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Learning Technology Grant Winner: Gloversville High School

Award Years: 2015-2018

Proposal Abstract

The Gloversville Enlarged School District is requesting $149,619 in Learning Technology Grant funding for the purpose of providing district faculty with intensive, high-quality and sustained professional development in the Google Apps for Education platform in preparation for the district’s implementation of a 1:1 Chromebook program for grades 6-12 in 2016-17. The professional development is targeted for educators in the district’s three largest schools (all Focus schools): the high school in year one; the middle school in year two; and Boulevard Elementary in year three. The project’s objectives are:

  • to provide K-12 district teachers, librarians and administrators with meaningful professional development in the Google Apps for Education platform;
  • to purchase 72 Google Chromebooks over the three-year period;
  • to increase the percentage of Gloversville educators utilizing Google Apps for Education into standards-aligned curricula;
  • to produce by the end of project year three, a 5 percent increase in ELA and math scores, in grades 3 -12.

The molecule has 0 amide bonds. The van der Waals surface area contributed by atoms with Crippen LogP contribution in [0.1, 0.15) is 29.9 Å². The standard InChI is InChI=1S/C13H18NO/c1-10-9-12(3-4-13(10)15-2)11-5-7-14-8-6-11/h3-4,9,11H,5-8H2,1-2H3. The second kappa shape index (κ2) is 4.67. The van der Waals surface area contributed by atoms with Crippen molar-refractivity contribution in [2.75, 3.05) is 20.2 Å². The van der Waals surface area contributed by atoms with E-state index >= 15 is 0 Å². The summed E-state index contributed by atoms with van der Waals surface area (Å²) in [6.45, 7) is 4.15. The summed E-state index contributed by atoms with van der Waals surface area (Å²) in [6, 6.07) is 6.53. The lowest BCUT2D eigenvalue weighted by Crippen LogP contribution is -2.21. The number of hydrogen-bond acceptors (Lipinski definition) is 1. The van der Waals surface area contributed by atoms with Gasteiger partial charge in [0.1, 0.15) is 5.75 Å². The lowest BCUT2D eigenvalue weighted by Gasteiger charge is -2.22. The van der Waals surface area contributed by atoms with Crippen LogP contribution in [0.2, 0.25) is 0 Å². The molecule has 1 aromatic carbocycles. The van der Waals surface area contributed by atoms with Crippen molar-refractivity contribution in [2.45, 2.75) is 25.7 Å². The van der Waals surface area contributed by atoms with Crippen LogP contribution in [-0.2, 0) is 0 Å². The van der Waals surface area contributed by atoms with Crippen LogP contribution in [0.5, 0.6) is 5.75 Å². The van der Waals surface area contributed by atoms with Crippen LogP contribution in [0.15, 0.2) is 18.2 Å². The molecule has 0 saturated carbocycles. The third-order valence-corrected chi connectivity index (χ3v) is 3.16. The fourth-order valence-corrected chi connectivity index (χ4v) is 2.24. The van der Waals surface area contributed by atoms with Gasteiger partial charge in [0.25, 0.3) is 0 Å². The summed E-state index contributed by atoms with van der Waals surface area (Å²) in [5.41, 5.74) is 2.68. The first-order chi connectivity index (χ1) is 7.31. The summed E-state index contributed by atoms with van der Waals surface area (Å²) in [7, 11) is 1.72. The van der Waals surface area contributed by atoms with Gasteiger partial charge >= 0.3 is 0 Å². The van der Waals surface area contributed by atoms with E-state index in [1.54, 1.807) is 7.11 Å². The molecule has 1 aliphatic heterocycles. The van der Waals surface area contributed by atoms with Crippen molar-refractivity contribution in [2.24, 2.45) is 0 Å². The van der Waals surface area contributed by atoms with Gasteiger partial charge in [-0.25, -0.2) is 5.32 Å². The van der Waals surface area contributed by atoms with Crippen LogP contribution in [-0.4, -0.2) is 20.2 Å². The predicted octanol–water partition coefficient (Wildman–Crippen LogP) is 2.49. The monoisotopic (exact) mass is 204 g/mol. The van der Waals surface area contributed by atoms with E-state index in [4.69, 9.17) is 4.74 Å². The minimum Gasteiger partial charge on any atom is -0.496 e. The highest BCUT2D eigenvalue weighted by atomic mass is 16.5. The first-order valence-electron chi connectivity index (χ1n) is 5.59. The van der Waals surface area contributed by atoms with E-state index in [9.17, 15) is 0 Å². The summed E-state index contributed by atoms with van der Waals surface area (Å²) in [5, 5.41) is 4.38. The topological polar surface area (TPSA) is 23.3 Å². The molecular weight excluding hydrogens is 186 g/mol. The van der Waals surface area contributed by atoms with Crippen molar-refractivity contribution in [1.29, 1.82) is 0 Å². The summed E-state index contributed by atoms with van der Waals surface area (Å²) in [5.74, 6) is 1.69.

In each of the three grant years, award-winning Google-certified trainer and education technology expert Carol LaRow will lead a series of comprehensive, onsite training sessions in the Google Apps for Education platform at each year’s designated Focus school. Teachers, librarians and administrators will participate in at least eight, three-hour sessions. They will learn how to seamlessly integrate the web-based tools of the Google Apps for Education platform into standards-aligned curricula, including many of the suggested units and modules outlined on EngageNY.org. The district’s director of secondary curriculum and two learning technology specialists will participate in the trainings in order to provide ongoing, year-round technology integration guidance to teachers. Instruction will focus heavily on how to leverage the collaborative power of the platform to enhance students’ learning experiences. Teachers will be instructed in how to review student works-in-progress, leave comments and insert links to relevant texts. They will be shown how students can act as peer editors for their classmates as well as collaborators-in-writing on a single group project. Similarly, the tools will be equally important for collaborative student projects across STEM content areas by allowing students to work in teams to solve complex problems in math, science, technology and engineering in support of mathematics, Science and Technology Standards, 1-7. Taken together, the activities in this project meet the goals of the Regents Reform Agenda regarding development of standards-aligned curricula, developing effective teachers and turning around the lowest-achieving schools. For Gloversville’s high-need students, the project will change the learning paradigm and produce a critically needed increase in their achievement levels.